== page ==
In December, HP announced that it would release a new desktop offering along with Novell targeted at education customers. Part of the announcement is a repository of education applications “including math, art and word games, to improve student learning,” which were based on work by the openSUSE Education project.
Novell and HP would like to formally acknowledge the community’s contribution to HP’s education repository and thank the openSUSE Education community for the work they have done to package and make available additional programs for open source education efforts.
The openSUSE Education project provides an add-on CD for openSUSE so that schools will have the benefit of educational packages not shipped by default with openSUSE. The fact that HP has sought to include work from the Education project is testament to the outstanding quality of their work and the demand for open source education solutions.
The additional repository was created for HP to provide a subset of the packages of those offered by the openSUSE Education project. HP and Novell chose to do this to limit any maintenance issues for the subset of packages offered commercially.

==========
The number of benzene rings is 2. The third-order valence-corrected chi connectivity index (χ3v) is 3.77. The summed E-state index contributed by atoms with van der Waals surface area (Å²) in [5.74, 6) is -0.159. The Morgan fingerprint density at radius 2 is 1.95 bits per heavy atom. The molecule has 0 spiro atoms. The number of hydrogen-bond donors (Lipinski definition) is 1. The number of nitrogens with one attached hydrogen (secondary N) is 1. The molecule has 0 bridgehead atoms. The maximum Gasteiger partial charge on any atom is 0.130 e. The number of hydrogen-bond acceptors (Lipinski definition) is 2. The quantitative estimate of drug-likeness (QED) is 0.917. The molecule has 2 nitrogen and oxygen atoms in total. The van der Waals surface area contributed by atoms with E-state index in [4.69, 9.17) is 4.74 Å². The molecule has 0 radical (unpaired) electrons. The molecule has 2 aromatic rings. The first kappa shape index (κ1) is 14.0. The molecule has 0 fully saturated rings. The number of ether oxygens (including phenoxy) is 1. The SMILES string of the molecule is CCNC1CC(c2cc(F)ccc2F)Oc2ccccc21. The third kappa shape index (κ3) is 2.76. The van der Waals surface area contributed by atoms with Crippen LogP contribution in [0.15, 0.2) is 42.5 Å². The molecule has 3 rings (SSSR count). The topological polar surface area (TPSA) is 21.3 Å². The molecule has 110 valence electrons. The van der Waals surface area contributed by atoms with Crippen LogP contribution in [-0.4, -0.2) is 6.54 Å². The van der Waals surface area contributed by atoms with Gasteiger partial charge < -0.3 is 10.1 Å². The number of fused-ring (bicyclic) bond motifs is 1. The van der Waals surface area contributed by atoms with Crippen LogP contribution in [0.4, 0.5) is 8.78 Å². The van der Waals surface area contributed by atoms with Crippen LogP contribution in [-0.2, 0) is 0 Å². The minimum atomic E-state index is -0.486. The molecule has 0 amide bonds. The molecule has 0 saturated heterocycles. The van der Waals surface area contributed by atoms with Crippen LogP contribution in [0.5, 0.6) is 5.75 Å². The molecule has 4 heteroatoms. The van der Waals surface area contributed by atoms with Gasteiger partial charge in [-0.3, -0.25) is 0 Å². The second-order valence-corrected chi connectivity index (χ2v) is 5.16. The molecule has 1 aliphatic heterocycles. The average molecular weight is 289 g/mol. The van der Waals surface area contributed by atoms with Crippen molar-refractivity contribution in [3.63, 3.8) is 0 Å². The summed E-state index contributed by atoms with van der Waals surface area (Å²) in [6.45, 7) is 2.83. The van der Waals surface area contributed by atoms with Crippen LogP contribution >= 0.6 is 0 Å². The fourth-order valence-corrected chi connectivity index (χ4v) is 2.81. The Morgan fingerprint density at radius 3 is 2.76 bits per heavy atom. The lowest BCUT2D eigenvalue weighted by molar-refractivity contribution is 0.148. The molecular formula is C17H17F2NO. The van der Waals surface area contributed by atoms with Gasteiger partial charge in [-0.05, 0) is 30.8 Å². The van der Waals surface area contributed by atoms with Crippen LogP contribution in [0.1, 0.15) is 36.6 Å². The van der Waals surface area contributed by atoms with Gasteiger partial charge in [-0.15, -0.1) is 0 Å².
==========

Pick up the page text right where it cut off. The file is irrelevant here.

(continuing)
We’d like to thank the Education project for its patience with Novell and HP while we establish a way to work on community repositories with commercial partners. As a first-time effort, there have been a few bumps and we’ve found a few areas where we can improve communication with openSUSE projects like the Education Project.
This cooperation is particularly important as we all continue to push Linux and open source on the desktop and into “consumer” solutions. We need to work together as effectively as possible to offer well-polished open source applications that will appeal to end users who are new to Linux.
Going forward, HP and Novell will work to collaborate more closely with the openSUSE Education project and support their efforts to deliver solutions for schools and provide the best experience for educational use.
We’d also like to thank HP for offering open source to its educational customers. This is another small step towards world domination for Linux.
Thanks again to the openSUSE Education Project for their hard work and patience!